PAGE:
The real issue you’re having with your scene is that your treating this Experienced Killer character as a mook. A minor character who shows up to get this protagonist the experience they need then wanders off to never be seen again.

You’re not afraid of them, and, if you’re not afraid of them, why would your audience be?

It is very important to establish motivations and characters for your minor characters because their actions shape your narrative. This one character is formative for your protagonist, the memory of them is going to drive your narrative.

Who are they? How do they behave? What are their mannerisms? Why are they trying to kill this kid? Is this a job for them? Are they here specifically for him? Or is he just in their way?

If this character doesn’t unnerve you in your protagonist headspace, if your gut doesn’t twist, and your body doesn’t tense up a little in anticipation of the arriving horrors, then go back to the drawing board. Focus on crafting a character who feels threatening from start to finish.

Stop Remembering Your Protagonist is Going to Live, Start Focusing on the Fact They’re Going to Die:

Fear isn’t actually that difficult to write. You’ve experienced fear. Everyone does at some point in their life. Fight/Flight is different, but fear is common. You’ve experienced anger. The problem is you’re not properly simulating the experience when writing your scene. The solution is behaving like your protagonist can actually die. Forget that you intend for him to live. He needs to believe he will die, and this individual going to kill him.

Embrace your powerlessness. How does that make you feel?

“I’ll give you six gold pieces to toss him out that window.”

“Seven and you’ve got a deal.”

Personally, if I had to choose how to deal with killing this character, I’d go with defenestration. I’d have the experienced fighter throw or kick him out a (probably second story) window. They’d assume the fall in combination with the forty to eighty pounds of armor killed him, and go on with their day. This way, they don’t take him seriously, the “death” is humiliating, they don’t care enough to finish it, and the protagonist is, for the moment, out of reach.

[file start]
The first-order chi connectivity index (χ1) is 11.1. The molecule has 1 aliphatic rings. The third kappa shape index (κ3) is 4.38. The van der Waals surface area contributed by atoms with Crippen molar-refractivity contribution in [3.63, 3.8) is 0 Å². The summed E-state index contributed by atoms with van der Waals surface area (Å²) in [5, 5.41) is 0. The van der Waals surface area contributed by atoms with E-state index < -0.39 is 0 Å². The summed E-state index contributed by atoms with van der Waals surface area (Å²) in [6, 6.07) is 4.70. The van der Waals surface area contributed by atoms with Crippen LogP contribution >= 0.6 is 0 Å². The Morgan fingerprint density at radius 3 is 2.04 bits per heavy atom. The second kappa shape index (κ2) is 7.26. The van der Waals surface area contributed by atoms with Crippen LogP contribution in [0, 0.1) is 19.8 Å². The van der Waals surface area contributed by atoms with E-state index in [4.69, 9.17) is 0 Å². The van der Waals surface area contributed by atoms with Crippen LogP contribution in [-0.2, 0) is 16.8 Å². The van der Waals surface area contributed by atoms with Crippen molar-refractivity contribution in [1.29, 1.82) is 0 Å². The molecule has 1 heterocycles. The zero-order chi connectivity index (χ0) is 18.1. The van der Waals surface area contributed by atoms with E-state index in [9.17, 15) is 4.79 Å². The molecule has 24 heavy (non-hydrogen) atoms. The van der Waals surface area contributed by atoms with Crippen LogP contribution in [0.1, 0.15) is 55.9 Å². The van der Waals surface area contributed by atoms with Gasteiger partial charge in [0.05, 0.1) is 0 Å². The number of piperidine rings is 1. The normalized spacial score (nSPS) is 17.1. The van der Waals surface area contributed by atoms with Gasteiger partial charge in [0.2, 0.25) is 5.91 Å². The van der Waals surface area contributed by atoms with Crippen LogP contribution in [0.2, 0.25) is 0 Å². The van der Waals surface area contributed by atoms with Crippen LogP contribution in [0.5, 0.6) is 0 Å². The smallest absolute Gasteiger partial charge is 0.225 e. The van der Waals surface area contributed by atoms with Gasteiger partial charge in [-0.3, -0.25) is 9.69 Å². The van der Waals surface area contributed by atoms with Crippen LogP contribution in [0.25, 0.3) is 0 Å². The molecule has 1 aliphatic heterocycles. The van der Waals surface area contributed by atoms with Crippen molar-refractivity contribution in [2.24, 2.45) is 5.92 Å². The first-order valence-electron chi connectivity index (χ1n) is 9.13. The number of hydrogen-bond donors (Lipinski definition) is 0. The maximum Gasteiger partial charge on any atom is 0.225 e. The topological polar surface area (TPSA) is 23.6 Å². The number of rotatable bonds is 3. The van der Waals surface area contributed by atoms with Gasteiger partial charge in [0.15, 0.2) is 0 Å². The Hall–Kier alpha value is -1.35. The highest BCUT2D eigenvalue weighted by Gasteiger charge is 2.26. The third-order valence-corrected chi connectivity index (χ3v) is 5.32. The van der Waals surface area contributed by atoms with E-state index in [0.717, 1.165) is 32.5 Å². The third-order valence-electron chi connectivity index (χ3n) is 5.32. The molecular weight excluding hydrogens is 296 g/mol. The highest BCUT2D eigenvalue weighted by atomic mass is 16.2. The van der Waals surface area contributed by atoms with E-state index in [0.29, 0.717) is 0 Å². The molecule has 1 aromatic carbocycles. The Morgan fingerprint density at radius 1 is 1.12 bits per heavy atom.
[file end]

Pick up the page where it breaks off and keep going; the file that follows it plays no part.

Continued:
This is an old sleight of hand sequence in media from novels to film, and a good one because it allows you to make the scene about something other than the killing for the character holding the power. If they look seriously at the protagonist as a threat, the protagonist will die. If they’re focused on doing their job, the protagonist dies. So, make it about something else. Entertainment is usually a good alternative. Experienced professionals don’t, usually, play with their kills. I toss this method out to bored soldiers or mercenaries looking to spice up a Tuesday pillage.

Casual cruelty, especially dismissive cruelty, is terrifying all by itself because it highlights the protagonist’s powerlessness. The antagonist’s power is amplified because they don’t bother giving the protagonist the benefit of dignity or the illusion of being a challenge. The protagonist is going to die, and the villain is going to have their fun before they roll right over them onto their next victim.

-Michi

This blog is supported through Patreon. If you enjoy our content, please consider becoming a Patron. Every contribution helps keep us online, and writing. If you already are a Patron, thank you.

Leave a Reply

Your email address will not be published. Required fields are marked *

This site uses Akismet to reduce spam. Learn how your comment data is processed.